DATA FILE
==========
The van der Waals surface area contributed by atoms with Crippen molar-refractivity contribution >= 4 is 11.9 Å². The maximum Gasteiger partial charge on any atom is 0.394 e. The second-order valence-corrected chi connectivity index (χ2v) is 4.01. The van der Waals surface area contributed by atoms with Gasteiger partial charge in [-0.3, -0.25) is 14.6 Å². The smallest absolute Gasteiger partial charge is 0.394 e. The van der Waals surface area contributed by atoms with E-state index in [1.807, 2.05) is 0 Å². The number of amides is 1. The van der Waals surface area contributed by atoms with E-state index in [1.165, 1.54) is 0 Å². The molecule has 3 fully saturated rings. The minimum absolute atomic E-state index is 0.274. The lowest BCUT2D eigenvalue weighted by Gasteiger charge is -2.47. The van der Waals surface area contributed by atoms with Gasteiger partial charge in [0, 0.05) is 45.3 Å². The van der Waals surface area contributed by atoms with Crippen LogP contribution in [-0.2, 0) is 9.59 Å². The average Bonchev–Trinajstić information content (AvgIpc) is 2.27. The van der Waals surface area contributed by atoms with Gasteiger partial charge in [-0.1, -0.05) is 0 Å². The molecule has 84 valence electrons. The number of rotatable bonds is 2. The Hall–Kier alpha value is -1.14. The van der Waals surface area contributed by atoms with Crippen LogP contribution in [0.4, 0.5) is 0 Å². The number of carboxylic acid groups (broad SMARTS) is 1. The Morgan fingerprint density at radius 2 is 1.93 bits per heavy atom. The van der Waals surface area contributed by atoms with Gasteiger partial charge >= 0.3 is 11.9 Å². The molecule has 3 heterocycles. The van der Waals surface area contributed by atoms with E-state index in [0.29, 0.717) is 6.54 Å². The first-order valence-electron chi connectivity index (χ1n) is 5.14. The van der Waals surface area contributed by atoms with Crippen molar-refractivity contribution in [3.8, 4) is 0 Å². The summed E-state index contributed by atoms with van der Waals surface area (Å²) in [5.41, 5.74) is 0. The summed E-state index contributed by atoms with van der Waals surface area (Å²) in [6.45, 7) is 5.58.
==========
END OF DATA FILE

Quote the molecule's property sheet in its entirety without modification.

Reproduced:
The van der Waals surface area contributed by atoms with Crippen molar-refractivity contribution >= 4 is 11.9 Å². The maximum Gasteiger partial charge on any atom is 0.394 e. The second-order valence-corrected chi connectivity index (χ2v) is 4.01. The van der Waals surface area contributed by atoms with Gasteiger partial charge in [-0.3, -0.25) is 14.6 Å². The smallest absolute Gasteiger partial charge is 0.394 e. The van der Waals surface area contributed by atoms with E-state index in [1.807, 2.05) is 0 Å². The number of amides is 1. The van der Waals surface area contributed by atoms with E-state index in [1.165, 1.54) is 0 Å². The molecule has 3 fully saturated rings. The minimum absolute atomic E-state index is 0.274. The lowest BCUT2D eigenvalue weighted by Gasteiger charge is -2.47. The van der Waals surface area contributed by atoms with Gasteiger partial charge in [0, 0.05) is 45.3 Å². The van der Waals surface area contributed by atoms with Crippen LogP contribution in [-0.2, 0) is 9.59 Å². The average Bonchev–Trinajstić information content (AvgIpc) is 2.27. The van der Waals surface area contributed by atoms with Gasteiger partial charge in [-0.1, -0.05) is 0 Å². The molecule has 84 valence electrons. The number of rotatable bonds is 2. The Hall–Kier alpha value is -1.14. The van der Waals surface area contributed by atoms with Crippen LogP contribution in [0.4, 0.5) is 0 Å². The number of carboxylic acid groups (broad SMARTS) is 1. The Morgan fingerprint density at radius 2 is 1.93 bits per heavy atom. The van der Waals surface area contributed by atoms with Gasteiger partial charge >= 0.3 is 11.9 Å². The molecule has 3 heterocycles. The van der Waals surface area contributed by atoms with E-state index in [0.29, 0.717) is 6.54 Å². The first-order valence-electron chi connectivity index (χ1n) is 5.14. The van der Waals surface area contributed by atoms with Crippen molar-refractivity contribution in [3.8, 4) is 0 Å². The summed E-state index contributed by atoms with van der Waals surface area (Å²) in [5.41, 5.74) is 0. The summed E-state index contributed by atoms with van der Waals surface area (Å²) in [6.45, 7) is 5.58.